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Healthy Cookie

Healthy Cookie.jpgTrimming Down the Trans Fat
I recently read an article by Lauran Neergard called "Trans fat ban made fast food a bit healthier in NY." This article caught my eye because I'm often hearing a lot of negativity regarding trans fat, but was not really sure all the details about it. Trans fat is an unsaturated fat with the fatty acid transisomer. When it occurs naturally, in foods such as meat and dairy products, trans fat is not nearly as bad for you, and can even be beneficial. However, it starts to become dangerous when artificially produced via heat and/or pressure, turning liquid oils into solid fat, so it can be used for baking or for having a longer shelf life. The American Heart Association recommends less than two grams of trans fat per day, and urges consumers to eat as little as possible. Why? Because trans fat clogs your arteries and causes high cholesterol.
According to Neergard's article, New York City banned restaurants from serving foods with more than half a gram of trans fat. Restaurants were forced to both eliminate menu items and alter recipes. By doing this, they were making the "default" much healthier. No, it wasn't forcing people to switch from fries to fruit, but it was at least making fries healthier. While many nutritionists feared this was only replacing one bad ingredient with another, it turned out to not be the case. Researchers analyzed the receipts of approximately 15,000 lunchtime purchases at fast-food chains around New York City from 2007 to 2009, before and after the ban was put in place. The amount of trans fat in every lunch dropped an average of 2.4 grams post-ban. The biggest drop, Neergard says, occurred at hamburger chains, followed by Mexican food eateries and fried chicken chains.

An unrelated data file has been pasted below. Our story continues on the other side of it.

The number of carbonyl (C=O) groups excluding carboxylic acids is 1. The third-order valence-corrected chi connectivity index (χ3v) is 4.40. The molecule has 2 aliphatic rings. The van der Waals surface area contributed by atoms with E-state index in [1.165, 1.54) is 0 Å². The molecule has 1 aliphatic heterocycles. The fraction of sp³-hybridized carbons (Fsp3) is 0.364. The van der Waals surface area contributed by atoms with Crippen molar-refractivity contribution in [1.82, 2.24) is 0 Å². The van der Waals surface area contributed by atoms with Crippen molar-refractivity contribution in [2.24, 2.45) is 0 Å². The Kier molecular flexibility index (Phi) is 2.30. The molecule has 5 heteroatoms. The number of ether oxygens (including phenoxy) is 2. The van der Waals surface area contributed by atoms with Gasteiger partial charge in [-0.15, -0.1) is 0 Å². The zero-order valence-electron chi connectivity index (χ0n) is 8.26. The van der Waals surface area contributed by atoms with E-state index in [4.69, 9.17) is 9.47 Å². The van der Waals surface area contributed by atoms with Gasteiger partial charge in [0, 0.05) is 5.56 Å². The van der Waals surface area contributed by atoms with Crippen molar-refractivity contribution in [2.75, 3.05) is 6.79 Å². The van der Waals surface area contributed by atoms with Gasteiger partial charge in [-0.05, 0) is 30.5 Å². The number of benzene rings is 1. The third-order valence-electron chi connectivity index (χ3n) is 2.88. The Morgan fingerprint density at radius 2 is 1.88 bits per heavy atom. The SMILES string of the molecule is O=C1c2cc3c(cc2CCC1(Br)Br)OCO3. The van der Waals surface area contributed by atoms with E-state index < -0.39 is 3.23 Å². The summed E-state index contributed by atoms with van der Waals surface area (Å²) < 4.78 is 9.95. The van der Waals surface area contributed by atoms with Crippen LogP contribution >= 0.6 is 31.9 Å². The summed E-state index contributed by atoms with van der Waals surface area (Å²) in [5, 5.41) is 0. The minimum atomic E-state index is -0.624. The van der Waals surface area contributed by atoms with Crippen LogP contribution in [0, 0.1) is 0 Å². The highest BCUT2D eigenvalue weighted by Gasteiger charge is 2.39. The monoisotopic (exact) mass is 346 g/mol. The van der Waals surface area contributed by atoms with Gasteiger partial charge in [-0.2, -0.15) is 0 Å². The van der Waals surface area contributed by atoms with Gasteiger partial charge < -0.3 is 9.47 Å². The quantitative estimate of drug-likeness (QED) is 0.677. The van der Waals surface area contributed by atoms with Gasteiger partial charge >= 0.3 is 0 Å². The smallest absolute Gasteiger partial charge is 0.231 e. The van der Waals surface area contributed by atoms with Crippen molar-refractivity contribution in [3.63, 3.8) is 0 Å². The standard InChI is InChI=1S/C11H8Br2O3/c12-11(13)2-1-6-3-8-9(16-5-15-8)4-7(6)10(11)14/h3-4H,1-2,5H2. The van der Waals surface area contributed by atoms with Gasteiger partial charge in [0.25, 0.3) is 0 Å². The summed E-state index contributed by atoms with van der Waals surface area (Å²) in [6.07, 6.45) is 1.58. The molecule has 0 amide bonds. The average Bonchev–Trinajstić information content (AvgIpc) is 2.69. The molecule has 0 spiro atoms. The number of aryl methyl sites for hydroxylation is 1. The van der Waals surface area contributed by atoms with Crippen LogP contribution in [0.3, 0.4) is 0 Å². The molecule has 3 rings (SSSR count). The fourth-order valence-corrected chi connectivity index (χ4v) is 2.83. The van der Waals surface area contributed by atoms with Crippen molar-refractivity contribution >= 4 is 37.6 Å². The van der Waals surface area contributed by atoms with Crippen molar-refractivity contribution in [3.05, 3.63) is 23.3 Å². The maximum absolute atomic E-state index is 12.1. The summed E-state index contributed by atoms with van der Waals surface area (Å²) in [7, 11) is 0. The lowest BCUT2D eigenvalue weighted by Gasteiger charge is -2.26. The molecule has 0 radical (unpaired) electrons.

The good news is that, overall, America's consumption of trans fat has dropped by more than half over the last decade, not only because of the restaurant restrictions, but also because new guidelines force products to put the amount of trans fat on food labels. The bad news is that 10% of children and adults are still consuming more than 2.6 grams of "industrially produced" trans fat, due to the high numbers in foods such as frozen pizza, frozen desserts, microwave popcorn, and chips.
The FDA will continue to push for more bans and guidelines regarding trans fat and caloric regulations as a whole, but in the meantime my advice to you is this: Read labels. Know what you're putting in your body. Try to eliminate the trans fats.
Foods highest in trans fats:

  • Spreads, including stick margarine, tub margarine, shortening, and butter
  • Canned soups
  • Chips/crackers
  • Baked goods
  • Candy & cookies
  • Toppings & dips
  • Fast food
  • Frozen desserts & frozen entrees

Click HERE to find out more about the amount of trans fat in the above-mentioned foods.
Now, challenge yourself to beat the American Heart Association's suggestion to eat under two grams of trans fat daily. You can do it, just remember to read those labels.

by Cookie M., Contributor

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